At the Women in Boardsports retreat in Saas Fee two weeks ago, we caught up with Freeride World Tour champ and combatant for female snowboarders, Anne-Flore Marxer
Interview by Anna Langer, all photos by Swatch (Freeride World Tour photo by C. Margot)
You won the Freeride World Tour last year and fought for a lot of changes. What happened during the summer?
Summer? It happened during the winter while we were competing! In 2011 the FWT tour had decided to put the girls on the qualifiers tour, saying that it would be better for us. But what it really meant was that we had to deal with even more tracks on the competition face (there were 100 competitors from the men’s divisions on the same face on the same day before us), there was no media on site, making it harder to get new sponsorship deals etc, we had to pay even more expenses for travelling, lodging, food, entry fees and even lift tickets! And there was no prize money! The Top 3 women on most stops received 800, 500 and 300 US Dollars, while the guys were earning 6000, 3000, 1500 US Dollars – but of course the guys had lodging, food, entry fees and lift tickets covered!
So what’s gonna be different this season?
They announced that they will bring the girls back on the World Tour, which is great news. We will only have four stops instead of six like the guys, but it’s still much better that way. We are still waiting for the announcement for the prize money, we clearly request equal prize money for both skiing and snowboarding and for both genders for at least the Top 4 riders.
How did you bring the changes on?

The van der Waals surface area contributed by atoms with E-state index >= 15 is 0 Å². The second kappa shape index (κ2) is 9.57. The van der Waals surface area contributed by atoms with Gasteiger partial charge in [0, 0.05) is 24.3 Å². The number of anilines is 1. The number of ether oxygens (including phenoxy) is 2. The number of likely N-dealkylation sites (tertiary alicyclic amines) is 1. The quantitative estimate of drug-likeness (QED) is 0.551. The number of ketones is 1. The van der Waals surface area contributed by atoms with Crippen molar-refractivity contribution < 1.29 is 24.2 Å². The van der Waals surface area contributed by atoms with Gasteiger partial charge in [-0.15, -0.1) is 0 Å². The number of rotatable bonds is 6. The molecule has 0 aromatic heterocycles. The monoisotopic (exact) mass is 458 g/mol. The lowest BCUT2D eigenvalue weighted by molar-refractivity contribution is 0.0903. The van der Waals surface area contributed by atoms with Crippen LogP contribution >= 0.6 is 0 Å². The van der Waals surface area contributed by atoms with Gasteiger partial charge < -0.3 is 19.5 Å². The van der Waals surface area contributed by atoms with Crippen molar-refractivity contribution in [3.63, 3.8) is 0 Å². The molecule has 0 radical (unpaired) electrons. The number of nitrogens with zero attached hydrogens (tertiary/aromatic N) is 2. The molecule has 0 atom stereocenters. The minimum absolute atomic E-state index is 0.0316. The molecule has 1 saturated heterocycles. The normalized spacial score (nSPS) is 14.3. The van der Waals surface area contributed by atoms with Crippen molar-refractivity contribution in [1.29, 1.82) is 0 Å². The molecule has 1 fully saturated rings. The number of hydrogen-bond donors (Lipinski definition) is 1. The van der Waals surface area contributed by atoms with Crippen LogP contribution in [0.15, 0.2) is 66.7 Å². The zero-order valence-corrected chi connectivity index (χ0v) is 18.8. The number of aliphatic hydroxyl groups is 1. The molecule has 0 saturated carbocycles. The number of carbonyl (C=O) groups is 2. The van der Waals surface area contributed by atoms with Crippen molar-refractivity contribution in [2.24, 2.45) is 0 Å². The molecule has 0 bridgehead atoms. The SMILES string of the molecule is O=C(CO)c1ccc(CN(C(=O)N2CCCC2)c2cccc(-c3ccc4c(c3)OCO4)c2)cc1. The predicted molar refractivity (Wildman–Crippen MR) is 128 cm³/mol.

Team work! We stuck together as a group. The issue was about all the girls, not just one person. So I was not the only one sending emails to the FWT, most of the other girls did too, like this it was not always the same one arguing for changes. And the other girls would add comments to the one email that was sent in a group reply. That way we could see we were all together. Next step was approaching the sponsors of the event, Swatch and Nissan, who were backing us 100%. I ride for Swatch of course and so taking part in the FWT events is also for them. So when I realized the organization had no intention in making things better for the girls, I started putting swatch in copy of our long and romantic discussions with the FWT. When Swatch realized what was going on with the girls, they stepped in big time supporting us. Nissan was also a big help, the marketing manager was a women and she was just as fired up as I was! A great asset for us. They’ve done more than anyone in this as they decided to add two cars to win for both females champions, skier and snowboarder! And last but not least we started raising media and public awareness. When no one knows what’s going on, of course nobody cares, but that’s making the deal without the media, who supported us greatly by printing stories about the whole deal. That was a major pressure, as no event wants bad media! In the end it came down to this: happy riders give great feedback which gives good publicity leading to good media coverage, bringing more product sales, which make the sponsors happy, who give more money to make a better event, which makes the riders happier and so forth… With bad press the whole process would have been in jeopardy, so they had to listen to our inquiries.
I was fighting so hard on this whole thing that it put a lot of pressure on my shoulders, I knew that if I wanted to make sure they’d listen to me, I had to win the tour. Because if I finished second to last, they wouldn’t care much what I said. In the end, it felt like the only reason I was taking part in those comps was to make thing better for the girls, at least it was my motivation, as winning comps has never part of what makes me happy. Especially in rocky, icy faces with no prize money or media… But what really helped me through all of this, was knowing that I had won that same battle years ago with the TTR end of the year prize purses. I knew I could make a difference and I had gone through most of the arguments already years before.
What still needs to change?
All the European competitions that still don’t have girls riding, like Air&Style or freestyle.ch. Those city events sell as many tickets to women and girls tees on site as guys stuff. There is no reason what so ever not to have women in those events.